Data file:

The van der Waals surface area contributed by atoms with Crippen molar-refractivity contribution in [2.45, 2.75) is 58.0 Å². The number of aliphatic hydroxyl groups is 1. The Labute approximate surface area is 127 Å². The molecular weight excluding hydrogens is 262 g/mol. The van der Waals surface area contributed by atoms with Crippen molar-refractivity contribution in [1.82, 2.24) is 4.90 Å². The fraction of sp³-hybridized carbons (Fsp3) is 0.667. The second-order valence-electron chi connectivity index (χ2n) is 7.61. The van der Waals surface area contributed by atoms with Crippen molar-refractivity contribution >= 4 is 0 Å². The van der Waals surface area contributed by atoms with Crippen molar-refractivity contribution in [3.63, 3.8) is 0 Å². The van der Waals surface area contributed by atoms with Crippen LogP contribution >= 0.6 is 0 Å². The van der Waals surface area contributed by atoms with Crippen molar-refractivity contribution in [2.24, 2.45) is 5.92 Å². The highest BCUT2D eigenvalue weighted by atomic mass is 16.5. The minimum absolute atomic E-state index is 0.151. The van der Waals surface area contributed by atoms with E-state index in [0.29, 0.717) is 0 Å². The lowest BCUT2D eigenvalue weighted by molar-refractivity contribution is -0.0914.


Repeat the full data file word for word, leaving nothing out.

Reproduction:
The van der Waals surface area contributed by atoms with Crippen molar-refractivity contribution in [2.45, 2.75) is 58.0 Å². The number of aliphatic hydroxyl groups is 1. The Labute approximate surface area is 127 Å². The molecular weight excluding hydrogens is 262 g/mol. The van der Waals surface area contributed by atoms with Crippen molar-refractivity contribution in [1.82, 2.24) is 4.90 Å². The fraction of sp³-hybridized carbons (Fsp3) is 0.667. The second-order valence-electron chi connectivity index (χ2n) is 7.61. The van der Waals surface area contributed by atoms with Crippen molar-refractivity contribution >= 4 is 0 Å². The van der Waals surface area contributed by atoms with Crippen molar-refractivity contribution in [3.63, 3.8) is 0 Å². The van der Waals surface area contributed by atoms with Crippen LogP contribution >= 0.6 is 0 Å². The van der Waals surface area contributed by atoms with Crippen molar-refractivity contribution in [2.24, 2.45) is 5.92 Å². The highest BCUT2D eigenvalue weighted by atomic mass is 16.5. The minimum absolute atomic E-state index is 0.151. The van der Waals surface area contributed by atoms with E-state index in [0.29, 0.717) is 0 Å². The lowest BCUT2D eigenvalue weighted by molar-refractivity contribution is -0.0914.